The Case for Bear Canisters
Think carrying a bear canister protects your food? You’ve got it wrong: Bear canisters protect bears.
By Kelly Bastone
Thru-hikers don’t have a reputation for being the best-fed pilgrims on the trail, but when Greg “Malto” Gressel hit the Desolation Wilderness segment of the Pacific Crest Trail, his pack seemed like a cornucopia compared to other trekkers’ supplies. “Two hikers and a car-camper had their food taken by bears near Richardson Lake,” recalls Malto, who thru-hiked the PCT in 2011 and 2022. Suddenly, his dehydrated yogurt and maltodextrin drinks seemed like lavish treats compared to those hikers’ empty sacks. “I met one of them as she was hiking off-trail to resupply replacement food,” he says.
It was the thru-hiker’s version of drawing the “go directly to jail” card in Monopoly.
Those PCT hikers had hung their food in bear bags, which used to be the gold standard for backcountry food storage and continues as an oft-used technique among overnight hikers from California to Maine. Trouble is, most hikers’ technique is terrible.
Mine certainly is. I’ll confess that when I’ve tried to hang a bear bag while backpacking near my home in northwestern Colorado, I’ve botched the job. Trees in this region lack the long, sturdy perpendicular branches required to position a bag at least 6 feet from the trunk. And trying to wrap my paracord around a rock so I could toss it over a branch reminded me that my knot-tying skills are sub-par. My web of cording looked nothing like the illustrations I tried to imitate, and usually, the rock broke loose and let my rope fall limply to the ground.
Fortunately, I live in a region that sees relatively few backpackers, so bears here haven’t learned to associate suspended bear bags with food—at least, not yet. But they probably will: Here as elsewhere, the number of backpackers is growing, and in high-traffic zones such as California’s Desolation Wilderness, the daily exposure to food-carrying hikers has trained bears to target food bags. Hikers routinely lose food.
Bears, however, can end up losing their lives.
A battle of the brains
The most sensitive sniffers in the entire animal kingdom belong to bears. Part of their advantage is size: The honeycombed lining of bears’ massive noses provides 100 times more area for scent receptors than humans have. And their brains’ oversized olfactory bulbs (responsible for processing smell) are five times larger than ours–even though the bear’s brain is two-thirds smaller. As for those bloodhounds that we admire for their keen sense of smell? Bears’ olfactory powers are seven times stronger, allowing them to detect food from miles away.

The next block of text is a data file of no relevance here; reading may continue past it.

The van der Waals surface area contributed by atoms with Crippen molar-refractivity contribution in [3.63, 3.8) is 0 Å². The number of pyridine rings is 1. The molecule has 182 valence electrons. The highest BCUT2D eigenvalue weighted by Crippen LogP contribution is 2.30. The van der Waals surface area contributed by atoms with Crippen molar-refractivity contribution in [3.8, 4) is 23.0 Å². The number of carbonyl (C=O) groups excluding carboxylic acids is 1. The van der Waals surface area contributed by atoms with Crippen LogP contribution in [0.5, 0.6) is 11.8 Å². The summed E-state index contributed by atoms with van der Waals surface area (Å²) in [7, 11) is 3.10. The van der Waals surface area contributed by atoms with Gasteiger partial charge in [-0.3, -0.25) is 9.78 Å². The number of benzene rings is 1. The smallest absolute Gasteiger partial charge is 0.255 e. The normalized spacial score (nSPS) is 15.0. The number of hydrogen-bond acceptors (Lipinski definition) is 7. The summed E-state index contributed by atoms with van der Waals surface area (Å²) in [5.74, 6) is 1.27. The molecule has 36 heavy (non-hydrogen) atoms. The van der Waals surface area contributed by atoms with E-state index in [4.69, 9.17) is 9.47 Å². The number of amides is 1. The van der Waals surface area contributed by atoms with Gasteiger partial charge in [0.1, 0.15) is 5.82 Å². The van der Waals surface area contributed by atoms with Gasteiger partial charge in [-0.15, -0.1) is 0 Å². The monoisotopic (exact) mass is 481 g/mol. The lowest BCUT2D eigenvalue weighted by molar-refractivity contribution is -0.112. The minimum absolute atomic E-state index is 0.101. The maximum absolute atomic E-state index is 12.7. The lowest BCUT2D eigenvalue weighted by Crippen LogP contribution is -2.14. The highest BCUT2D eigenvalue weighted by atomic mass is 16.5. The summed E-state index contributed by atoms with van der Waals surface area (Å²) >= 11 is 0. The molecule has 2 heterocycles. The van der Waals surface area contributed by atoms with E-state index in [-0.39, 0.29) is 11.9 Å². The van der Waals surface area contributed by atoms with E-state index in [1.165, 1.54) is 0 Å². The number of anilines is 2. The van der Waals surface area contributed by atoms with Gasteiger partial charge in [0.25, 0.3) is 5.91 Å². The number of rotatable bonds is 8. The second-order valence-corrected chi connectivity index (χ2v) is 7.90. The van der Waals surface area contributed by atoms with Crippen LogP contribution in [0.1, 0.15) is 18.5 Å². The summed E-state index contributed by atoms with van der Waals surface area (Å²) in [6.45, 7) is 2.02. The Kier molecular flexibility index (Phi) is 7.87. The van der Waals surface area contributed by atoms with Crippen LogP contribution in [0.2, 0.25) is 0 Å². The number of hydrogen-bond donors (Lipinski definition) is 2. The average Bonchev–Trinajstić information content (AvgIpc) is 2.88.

And finding food is bears’ full-time job. Not only does their hulking size (between 130 to 700 pounds) require plenty of fuel, but bears also need to store fat for hibernation. Like teenaged boys, they’re perpetually ravenous.
So to keep bears from raiding our food stores while we hike and camp through their habitat, we’ve used our clever brains to develop a system for hanging food out of bears’ reach. Most guidelines recommend placing a food bag 12 feet above the ground and six feet from the trunk. Some advice dictates 10 feet from the trunk and 15 feet off the ground.
Most people never come close to achieving those benchmarks. “After two seasons of being a Wilderness Ranger in Desolation, I have never encountered a ‘proper’ bear-hang,” says Aaron Coy of the US Forest Service in South Lake Tahoe. “Every bear-hang I’ve encountered that was made by the public was done incorrectly. It was either too close to the tree trunk, easily reachable from the ground, or otherwise useless against a hungry bear,” he continues.
“I have spent countless hours as a ranger assisting the public and fixing their bear-hangs. But I’m still not confident in the ones that I hanged. Bears are excellent climbers and a soft bag tied with a shoe-lace sized P-cord probably isn’t enough,” Coy says.
Most of the time, bears simply grab and pull the rope to retrieve the food. But Coy has also heard reports of bears climbing along branches that humans had assumed they’d never have been able to access.
Some areas, such as Great Smoky Mountain National Park, have installed cables that make it easy for campers to suspend food bags at recommended heights. But land managers in New York’s Adirondack Mountains decided to remove the bear cables near Marcy Dam (a popular camping area in the High Peaks region) after area bears learned to climb them.